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Situated at the NW end of Rothesay’s famous Victorian Esplanade and commanding an unsurpassed view of Rothesay Bay and eastward to the Cowal Peninsula and Clyde coast, Rothesay Pavilion makes a striking contribution to Rothesay’s townscape, particularly from the ferries.
Its origin goes back to 1935 after the local Council had bought the Argyle Street site and
announced a competition for the design of a new pavilion. The successful architect, J.A. Carrick (J. & J.A. Carrick of Ayr), produced the winning submission out of 24 entries. One of the judges was Thomas Tait, a leading exponent and leader of the new modern style in Scotland and Britain, and designer of the Glasgow Empire Exhibition Tower. The Pavilion’s competition drawings survive in the National Monuments Record Of Scotland.
The design features a large main hall (clear span of 35m x 35m) with recessed dance floor and proscenium stage, a drum-shaped café, balconies (including cantilevered sun terrace), ancillary rooms, foyers, offices, and backstage accommodation.
Its value as an exceptional heritage resource was underscored in 2005 by its up-grading to a Category A Listed Bulding by Historic Scotland.
Many have commented over the years on the Pavilion's architectural qualities:
“...a unique Clydeside version of the
‘machine’ age aesthetic” (Simpson and Brown Architects)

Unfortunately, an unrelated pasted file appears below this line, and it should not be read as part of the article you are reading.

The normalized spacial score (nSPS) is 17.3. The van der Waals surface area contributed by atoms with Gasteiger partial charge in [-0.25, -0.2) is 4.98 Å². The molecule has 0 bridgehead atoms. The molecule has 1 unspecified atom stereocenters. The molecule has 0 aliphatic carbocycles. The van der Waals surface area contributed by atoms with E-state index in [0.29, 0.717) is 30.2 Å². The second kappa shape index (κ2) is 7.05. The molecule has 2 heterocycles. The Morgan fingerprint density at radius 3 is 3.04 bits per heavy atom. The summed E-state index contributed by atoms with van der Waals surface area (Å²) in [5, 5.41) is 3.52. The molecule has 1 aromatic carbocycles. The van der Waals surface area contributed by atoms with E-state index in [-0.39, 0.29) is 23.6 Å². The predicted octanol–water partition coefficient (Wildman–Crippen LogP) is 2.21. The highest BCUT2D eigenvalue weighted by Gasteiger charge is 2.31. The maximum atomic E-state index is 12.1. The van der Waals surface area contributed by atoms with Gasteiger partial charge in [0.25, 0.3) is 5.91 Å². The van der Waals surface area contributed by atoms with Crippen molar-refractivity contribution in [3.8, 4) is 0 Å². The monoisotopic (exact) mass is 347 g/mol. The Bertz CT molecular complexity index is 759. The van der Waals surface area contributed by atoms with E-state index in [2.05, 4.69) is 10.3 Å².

“…uncompromisingly Moderne and stylish, the continuously glazed, bow-fronted cantilever of the first floor buffet, matched by a curving slab cantilevered over the open roof terrace, captures something of the boldness of Mendelsohn and Chermayeff’s only-just-completed Bexhill Pavilion”. “…International Style Modernism at its best with little if anything of its period to equal it in Scotland.”
Frank A Walker, ‘Buildings of Scotland’
“...Rothesay [Pavilion] is one of the few public buildings, and certainly one of the few remaining, which adopted the international style; and it was also one, if not the first, to be a fully fledged International Style Building, albeit one with a Scottish character.”
Simpson & Brown Architects
Carrick designed a pavilion that offered “…the Glasgow holidaymaker an experience at the forefront of style in Scotland”.
C. McKean, The Scottish Thirties (1987) p86
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